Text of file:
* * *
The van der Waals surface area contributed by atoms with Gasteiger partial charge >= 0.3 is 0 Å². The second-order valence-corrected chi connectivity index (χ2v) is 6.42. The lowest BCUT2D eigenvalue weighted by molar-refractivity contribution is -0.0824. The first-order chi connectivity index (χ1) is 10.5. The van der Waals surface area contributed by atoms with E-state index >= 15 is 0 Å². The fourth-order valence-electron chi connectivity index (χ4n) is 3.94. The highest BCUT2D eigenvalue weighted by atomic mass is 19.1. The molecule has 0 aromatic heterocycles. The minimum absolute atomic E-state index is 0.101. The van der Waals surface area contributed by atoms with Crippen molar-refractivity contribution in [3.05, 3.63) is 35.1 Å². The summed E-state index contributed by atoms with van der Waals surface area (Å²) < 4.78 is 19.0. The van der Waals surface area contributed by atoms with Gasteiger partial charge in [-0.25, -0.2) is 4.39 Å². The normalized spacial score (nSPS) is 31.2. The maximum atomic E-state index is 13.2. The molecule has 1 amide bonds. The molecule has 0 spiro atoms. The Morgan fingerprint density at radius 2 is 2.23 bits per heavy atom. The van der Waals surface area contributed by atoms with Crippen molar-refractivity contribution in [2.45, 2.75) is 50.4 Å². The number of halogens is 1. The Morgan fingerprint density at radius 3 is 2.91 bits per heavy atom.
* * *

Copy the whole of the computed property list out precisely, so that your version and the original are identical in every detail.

The van der Waals surface area contributed by atoms with Gasteiger partial charge >= 0.3 is 0 Å². The second-order valence-corrected chi connectivity index (χ2v) is 6.42. The lowest BCUT2D eigenvalue weighted by molar-refractivity contribution is -0.0824. The first-order chi connectivity index (χ1) is 10.5. The van der Waals surface area contributed by atoms with E-state index >= 15 is 0 Å². The fourth-order valence-electron chi connectivity index (χ4n) is 3.94. The highest BCUT2D eigenvalue weighted by atomic mass is 19.1. The molecule has 0 aromatic heterocycles. The minimum absolute atomic E-state index is 0.101. The van der Waals surface area contributed by atoms with Crippen molar-refractivity contribution in [3.05, 3.63) is 35.1 Å². The summed E-state index contributed by atoms with van der Waals surface area (Å²) < 4.78 is 19.0. The van der Waals surface area contributed by atoms with Gasteiger partial charge in [-0.25, -0.2) is 4.39 Å². The normalized spacial score (nSPS) is 31.2. The maximum atomic E-state index is 13.2. The molecule has 1 amide bonds. The molecule has 0 spiro atoms. The Morgan fingerprint density at radius 2 is 2.23 bits per heavy atom. The van der Waals surface area contributed by atoms with Crippen molar-refractivity contribution in [2.45, 2.75) is 50.4 Å². The number of halogens is 1. The Morgan fingerprint density at radius 3 is 2.91 bits per heavy atom.